Carver Yachts have been around in one form or another since the mid-1950s, when the main boatbuilding material was mahogany. Then in the 1980s they popularized the aft cabin motoryacht, a style of boat that you don’t see around much in this day and age. So, the name Carver might not be the first one that springs to mind when you think of modern, cutting edge boats. Unless, that is, you’ve seen a new model like their C34 Coupe up close and personal.
First things first: this is a vacuum-infused boat. Vacuum infusion, where the resin is drawn through the fiberglass via a vacuum, is currently recognized as the best way to mold a fiberglass boat. It results in the ideal glass-to-resin ratio, eliminates excess weight, and maximizes strength. And you can find plenty of builders who use the technique for things like a hatch here, or a console there. But, an entire hull? That’s much less common, but it’s exactly how Carver builds the C34.
Next, consider the boat’s styling. With a plumb bow, a hardtop that “floats” on 360-degree windows, and an unbroken shearline, the C34 certainly looks nothing like those old aft cabin models—in fact, it looks similar to many of the Euro-styled boats on the market these days. What’s more important, however, is that the styling serves a purpose. That plumb entry? It results in a voluminous bow which Carver fully utilizes in creating a forward cabin one heck of a lot roomier than you’d expect to find on a boat of this size. Note that it has six feet, eight inches of headroom, which you’ll be hard-pressed to find on any cruiser of this size. Then add in the mid-cabin berth, which has an L-shaped extension that flows into the main cabin and serves as a settee, and the amount of space belowdecks is equivalent to that of many boats with two or three more LOA. What about the hard-top floating above the windows? Sure, it looks nice, but it also provides gobs of natural lighting inside the cabin. And at the same time, it makes for unobstructed views from the helm in nearly all directions.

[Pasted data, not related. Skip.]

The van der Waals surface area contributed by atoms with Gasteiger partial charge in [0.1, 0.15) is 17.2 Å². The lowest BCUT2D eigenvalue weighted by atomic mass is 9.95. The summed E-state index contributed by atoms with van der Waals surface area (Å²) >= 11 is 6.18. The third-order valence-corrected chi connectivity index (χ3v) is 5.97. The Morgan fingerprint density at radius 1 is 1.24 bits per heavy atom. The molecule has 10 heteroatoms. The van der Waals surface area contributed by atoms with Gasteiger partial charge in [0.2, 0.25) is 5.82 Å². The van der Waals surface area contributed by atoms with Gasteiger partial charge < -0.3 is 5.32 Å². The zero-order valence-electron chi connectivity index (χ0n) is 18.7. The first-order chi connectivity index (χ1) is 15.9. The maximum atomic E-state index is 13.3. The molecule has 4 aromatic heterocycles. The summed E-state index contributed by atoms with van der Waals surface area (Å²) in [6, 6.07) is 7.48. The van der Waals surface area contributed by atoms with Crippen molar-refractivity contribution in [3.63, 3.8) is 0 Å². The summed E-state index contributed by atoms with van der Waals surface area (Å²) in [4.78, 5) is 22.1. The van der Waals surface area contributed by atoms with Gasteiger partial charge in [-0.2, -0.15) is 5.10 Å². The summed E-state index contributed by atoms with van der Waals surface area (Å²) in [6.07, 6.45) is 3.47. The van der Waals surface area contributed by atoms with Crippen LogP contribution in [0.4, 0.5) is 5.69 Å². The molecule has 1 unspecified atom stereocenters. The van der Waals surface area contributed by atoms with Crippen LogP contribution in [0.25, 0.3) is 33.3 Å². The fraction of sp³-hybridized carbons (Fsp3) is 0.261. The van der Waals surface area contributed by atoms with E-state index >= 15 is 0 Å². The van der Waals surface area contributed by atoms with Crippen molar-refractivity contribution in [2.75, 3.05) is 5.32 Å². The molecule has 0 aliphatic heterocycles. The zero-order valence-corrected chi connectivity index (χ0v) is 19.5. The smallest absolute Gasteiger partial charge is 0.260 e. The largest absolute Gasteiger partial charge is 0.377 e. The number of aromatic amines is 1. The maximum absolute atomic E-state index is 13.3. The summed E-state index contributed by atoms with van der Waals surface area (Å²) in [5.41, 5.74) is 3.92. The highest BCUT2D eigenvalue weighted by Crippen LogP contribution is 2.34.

Performance-wise, once again Carver is on a new tack with the C34. There’s a wide variety of power system choices, including V-drive inboards, stern drives, and inboard diesels. Bow and stern thrusters and joystick controls are also in the mix. Net result? The C34 handles well both in close quarters and at speed in open water, cruises in the range of 24 knots, and tops out at around 35 knots.
One of the weaknesses of many boats in this class is that they try to cram so much cabin onto the boat that useable exterior space gets short shrift. Fortunately, that’s not at all the case here. And the sizeable cockpit has an unexpected perk hidden in the L-shaped lounger: its backrests fold flat to create a big sunpad. Naturally there’s stowage beneath, you can add a refrigerator plate to turn some of the stowage into a chilled drinkbox, and on top of that the swim platform is monstrous. You’ll particularly appreciate all the space back there if you get the optional transom grill—which we’re naturally calling a must-have.
Another note about that mammoth swim platform: Carver wisely equips it with cleats recessed onto the corners. How many times have you seen boats with rather awkward mooring arrangements, thanks to an extended swim platform running four or five feet aft of the transom? It’s a smart touch, the type of thing that only experienced boatbuilders would think to do—and close to 70 years of said experience certainly counts, even when the boat in question is right at the cutting edge of boatbuilding tech.
Carver C34 Coupe Specifications:
Draft (max.): 3’6” V-drives; 3’3” stern drives
Displacement: 17,300 lbs.
Max HP: 700
Fuel Capacity: 200 gal.
Water Capacity: 78 gal.
Price (MSRP): $412,240
Dealer: Waterfront Marine, Edgewater, MD, (443) 949-9041